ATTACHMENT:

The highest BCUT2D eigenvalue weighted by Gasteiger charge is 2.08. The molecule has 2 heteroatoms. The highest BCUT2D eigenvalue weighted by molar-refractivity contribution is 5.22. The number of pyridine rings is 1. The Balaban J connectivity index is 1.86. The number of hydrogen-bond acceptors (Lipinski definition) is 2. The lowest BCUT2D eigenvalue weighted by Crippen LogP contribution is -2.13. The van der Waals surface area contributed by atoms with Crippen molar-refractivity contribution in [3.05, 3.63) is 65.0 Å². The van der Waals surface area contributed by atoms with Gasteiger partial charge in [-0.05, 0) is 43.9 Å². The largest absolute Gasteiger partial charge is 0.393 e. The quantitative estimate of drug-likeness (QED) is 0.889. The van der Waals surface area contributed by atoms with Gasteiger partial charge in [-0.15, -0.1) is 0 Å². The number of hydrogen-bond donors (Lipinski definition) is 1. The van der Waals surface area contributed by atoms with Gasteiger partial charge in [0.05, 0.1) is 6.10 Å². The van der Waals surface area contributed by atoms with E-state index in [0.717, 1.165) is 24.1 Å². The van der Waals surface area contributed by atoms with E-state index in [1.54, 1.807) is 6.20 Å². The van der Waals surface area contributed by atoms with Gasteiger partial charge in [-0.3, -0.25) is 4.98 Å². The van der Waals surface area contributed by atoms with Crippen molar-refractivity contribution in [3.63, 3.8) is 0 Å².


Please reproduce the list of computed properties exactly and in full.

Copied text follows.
The highest BCUT2D eigenvalue weighted by Gasteiger charge is 2.08. The molecule has 2 heteroatoms. The highest BCUT2D eigenvalue weighted by molar-refractivity contribution is 5.22. The number of pyridine rings is 1. The Balaban J connectivity index is 1.86. The number of hydrogen-bond acceptors (Lipinski definition) is 2. The lowest BCUT2D eigenvalue weighted by Crippen LogP contribution is -2.13. The van der Waals surface area contributed by atoms with Crippen molar-refractivity contribution in [3.05, 3.63) is 65.0 Å². The van der Waals surface area contributed by atoms with Gasteiger partial charge in [-0.05, 0) is 43.9 Å². The largest absolute Gasteiger partial charge is 0.393 e. The quantitative estimate of drug-likeness (QED) is 0.889. The van der Waals surface area contributed by atoms with Gasteiger partial charge in [-0.15, -0.1) is 0 Å². The number of hydrogen-bond donors (Lipinski definition) is 1. The van der Waals surface area contributed by atoms with Gasteiger partial charge in [0.05, 0.1) is 6.10 Å². The van der Waals surface area contributed by atoms with E-state index in [0.717, 1.165) is 24.1 Å². The van der Waals surface area contributed by atoms with E-state index in [1.54, 1.807) is 6.20 Å². The van der Waals surface area contributed by atoms with Gasteiger partial charge in [-0.3, -0.25) is 4.98 Å². The van der Waals surface area contributed by atoms with Crippen molar-refractivity contribution in [3.63, 3.8) is 0 Å².